That year the opera came to San Francisco, and Vandover hired a messenger boy to stand in line all night at the door of the music store where the tickets were to be sold. Vandover could still love music. In the wreckage of all that was good that had been going on in him his love for all art was yet intact. It was the strongest side of his nature and it would be the last to go.
The house was crowded to the doors; there was no longer any standing room and many were even sitting on the steps of the aisles. In the boxes the gentlemen were standing up behind the chairs of large plain ladies in showy toilets and diamonds. The atmosphere was heavy with the smell of gas, of plush upholstery, of wilting bouquets and of sachet. A fine vapour as of the visible exhalation of many breaths pervaded the house, blurring the lowered lights and dimming the splendour of the great glass chandelier.
It was warm to suffocation, a dry, irritating warmth that perspiration did not relieve, while the air itself was stale and close as though fouled by being breathed over and over again. In the topmost galleries, banked with tiers of watching faces, the heat must have been unbearable.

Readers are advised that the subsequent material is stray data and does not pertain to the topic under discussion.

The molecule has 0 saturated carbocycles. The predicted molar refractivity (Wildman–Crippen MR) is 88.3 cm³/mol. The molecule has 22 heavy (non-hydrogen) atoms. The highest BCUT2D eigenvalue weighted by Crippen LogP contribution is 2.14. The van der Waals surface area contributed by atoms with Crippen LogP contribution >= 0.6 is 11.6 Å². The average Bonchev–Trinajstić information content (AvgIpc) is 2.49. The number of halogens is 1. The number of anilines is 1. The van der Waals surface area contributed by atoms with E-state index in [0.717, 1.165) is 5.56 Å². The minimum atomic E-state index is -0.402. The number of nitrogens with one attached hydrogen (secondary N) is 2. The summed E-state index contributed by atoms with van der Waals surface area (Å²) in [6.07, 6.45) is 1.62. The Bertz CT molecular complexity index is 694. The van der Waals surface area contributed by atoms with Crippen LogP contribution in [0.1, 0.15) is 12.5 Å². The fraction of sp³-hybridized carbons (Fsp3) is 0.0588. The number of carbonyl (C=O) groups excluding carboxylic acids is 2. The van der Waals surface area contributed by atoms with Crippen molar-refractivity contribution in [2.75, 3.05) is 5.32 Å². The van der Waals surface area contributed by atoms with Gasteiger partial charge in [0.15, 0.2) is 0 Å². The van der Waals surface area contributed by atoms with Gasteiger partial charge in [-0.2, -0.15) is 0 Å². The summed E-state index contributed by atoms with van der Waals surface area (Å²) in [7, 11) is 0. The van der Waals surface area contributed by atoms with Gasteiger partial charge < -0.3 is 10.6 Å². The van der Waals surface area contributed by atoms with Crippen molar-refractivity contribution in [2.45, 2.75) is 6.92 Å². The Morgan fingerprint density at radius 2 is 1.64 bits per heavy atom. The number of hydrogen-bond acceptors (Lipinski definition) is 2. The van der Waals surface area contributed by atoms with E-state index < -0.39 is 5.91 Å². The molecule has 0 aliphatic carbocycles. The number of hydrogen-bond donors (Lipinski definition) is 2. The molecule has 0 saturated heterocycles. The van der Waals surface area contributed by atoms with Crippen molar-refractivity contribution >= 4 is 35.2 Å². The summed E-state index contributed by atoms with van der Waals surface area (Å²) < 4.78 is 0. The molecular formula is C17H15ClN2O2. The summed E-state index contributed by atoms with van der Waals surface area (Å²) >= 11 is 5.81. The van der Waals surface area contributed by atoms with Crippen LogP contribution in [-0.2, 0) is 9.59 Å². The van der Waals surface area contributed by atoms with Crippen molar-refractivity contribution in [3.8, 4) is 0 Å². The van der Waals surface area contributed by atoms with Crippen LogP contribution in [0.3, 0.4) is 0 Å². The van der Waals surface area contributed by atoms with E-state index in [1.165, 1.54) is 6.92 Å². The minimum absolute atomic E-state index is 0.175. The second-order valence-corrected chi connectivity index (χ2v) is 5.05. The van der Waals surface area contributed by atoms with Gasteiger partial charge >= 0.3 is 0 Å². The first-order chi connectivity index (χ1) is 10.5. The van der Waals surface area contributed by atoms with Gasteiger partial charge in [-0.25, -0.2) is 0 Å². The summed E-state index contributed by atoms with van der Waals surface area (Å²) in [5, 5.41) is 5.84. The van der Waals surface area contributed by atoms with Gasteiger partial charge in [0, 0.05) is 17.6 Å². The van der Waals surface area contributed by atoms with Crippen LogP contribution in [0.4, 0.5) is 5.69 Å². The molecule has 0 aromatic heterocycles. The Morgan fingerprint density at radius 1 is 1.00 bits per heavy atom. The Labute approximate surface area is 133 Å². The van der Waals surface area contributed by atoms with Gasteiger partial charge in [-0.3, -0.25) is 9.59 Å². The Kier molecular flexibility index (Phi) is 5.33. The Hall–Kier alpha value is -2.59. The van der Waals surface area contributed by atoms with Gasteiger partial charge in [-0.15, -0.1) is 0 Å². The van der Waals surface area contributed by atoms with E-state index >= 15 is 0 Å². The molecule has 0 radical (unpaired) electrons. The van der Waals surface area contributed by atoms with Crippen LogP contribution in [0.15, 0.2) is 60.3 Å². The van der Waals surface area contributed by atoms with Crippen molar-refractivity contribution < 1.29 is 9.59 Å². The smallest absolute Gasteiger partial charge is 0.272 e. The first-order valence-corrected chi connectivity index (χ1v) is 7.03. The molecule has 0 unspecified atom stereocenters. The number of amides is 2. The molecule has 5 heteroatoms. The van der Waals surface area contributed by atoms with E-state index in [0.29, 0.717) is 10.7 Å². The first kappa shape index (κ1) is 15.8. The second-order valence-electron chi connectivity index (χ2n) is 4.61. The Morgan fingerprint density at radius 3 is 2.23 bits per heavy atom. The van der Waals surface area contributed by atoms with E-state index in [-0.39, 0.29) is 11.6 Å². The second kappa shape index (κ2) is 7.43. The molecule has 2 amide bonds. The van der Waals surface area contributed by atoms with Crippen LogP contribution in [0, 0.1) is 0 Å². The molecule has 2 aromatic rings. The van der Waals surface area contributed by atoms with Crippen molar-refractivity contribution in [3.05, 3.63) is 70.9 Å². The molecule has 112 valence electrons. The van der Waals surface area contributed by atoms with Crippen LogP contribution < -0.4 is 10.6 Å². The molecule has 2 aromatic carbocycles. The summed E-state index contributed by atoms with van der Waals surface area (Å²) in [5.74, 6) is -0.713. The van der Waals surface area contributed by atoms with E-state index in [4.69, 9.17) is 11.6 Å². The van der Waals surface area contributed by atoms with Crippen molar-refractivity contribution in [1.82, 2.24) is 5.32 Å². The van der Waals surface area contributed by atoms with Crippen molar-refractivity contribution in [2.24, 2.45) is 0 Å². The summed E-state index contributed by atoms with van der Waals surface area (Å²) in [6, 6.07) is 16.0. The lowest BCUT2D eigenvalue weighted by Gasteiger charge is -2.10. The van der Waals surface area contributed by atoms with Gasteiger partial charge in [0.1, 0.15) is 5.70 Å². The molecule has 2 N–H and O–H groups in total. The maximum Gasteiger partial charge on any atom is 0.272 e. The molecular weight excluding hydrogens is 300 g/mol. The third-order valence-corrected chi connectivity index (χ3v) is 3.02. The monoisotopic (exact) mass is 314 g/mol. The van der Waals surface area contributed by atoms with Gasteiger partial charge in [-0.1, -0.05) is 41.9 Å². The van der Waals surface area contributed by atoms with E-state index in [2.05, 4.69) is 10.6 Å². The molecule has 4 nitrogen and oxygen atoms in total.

The only movement perceptible throughout the audience was the little swaying of gay-coloured fans like the balancing of butterflies about to light. Occasionally there would be a vast rustling like the sound of wind in a forest, as the holders of librettos turned the leaves simultaneously.
The orchestra thundered; the French horns snarling, the first violins wailing in unison, while all the bows went up and down together like parts of a well-regulated machine; the kettle-drums rolled sonorously at exact intervals, and now and then one heard the tinkling of the harp like the pattering of raindrops between peals of thunder. The leader swayed from side to side in his place, beating time with his baton, his hand, and his head.